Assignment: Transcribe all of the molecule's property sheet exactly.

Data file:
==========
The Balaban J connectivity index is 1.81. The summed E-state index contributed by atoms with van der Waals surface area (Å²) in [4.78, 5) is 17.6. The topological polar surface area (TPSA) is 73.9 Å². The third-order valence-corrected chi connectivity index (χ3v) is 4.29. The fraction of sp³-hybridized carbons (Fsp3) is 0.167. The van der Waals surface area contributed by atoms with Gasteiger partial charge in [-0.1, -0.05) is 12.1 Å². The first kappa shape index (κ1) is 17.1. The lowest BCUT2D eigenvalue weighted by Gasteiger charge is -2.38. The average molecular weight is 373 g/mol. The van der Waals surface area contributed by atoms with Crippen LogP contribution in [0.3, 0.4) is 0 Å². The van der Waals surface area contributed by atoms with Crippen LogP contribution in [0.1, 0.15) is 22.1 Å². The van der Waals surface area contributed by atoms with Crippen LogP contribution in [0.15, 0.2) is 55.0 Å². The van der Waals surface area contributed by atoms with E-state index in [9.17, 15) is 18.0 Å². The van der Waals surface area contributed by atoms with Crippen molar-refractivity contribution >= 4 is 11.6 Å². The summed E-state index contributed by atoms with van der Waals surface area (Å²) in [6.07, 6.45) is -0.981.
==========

The Balaban J connectivity index is 1.81. The summed E-state index contributed by atoms with van der Waals surface area (Å²) in [4.78, 5) is 17.6. The topological polar surface area (TPSA) is 73.9 Å². The third-order valence-corrected chi connectivity index (χ3v) is 4.29. The fraction of sp³-hybridized carbons (Fsp3) is 0.167. The van der Waals surface area contributed by atoms with Gasteiger partial charge in [-0.1, -0.05) is 12.1 Å². The first kappa shape index (κ1) is 17.1. The lowest BCUT2D eigenvalue weighted by Gasteiger charge is -2.38. The average molecular weight is 373 g/mol. The van der Waals surface area contributed by atoms with Crippen LogP contribution in [0.3, 0.4) is 0 Å². The van der Waals surface area contributed by atoms with Crippen LogP contribution in [0.1, 0.15) is 22.1 Å². The van der Waals surface area contributed by atoms with Crippen LogP contribution in [0.15, 0.2) is 55.0 Å². The van der Waals surface area contributed by atoms with E-state index in [9.17, 15) is 18.0 Å². The van der Waals surface area contributed by atoms with Crippen molar-refractivity contribution >= 4 is 11.6 Å². The summed E-state index contributed by atoms with van der Waals surface area (Å²) in [6.07, 6.45) is -0.981.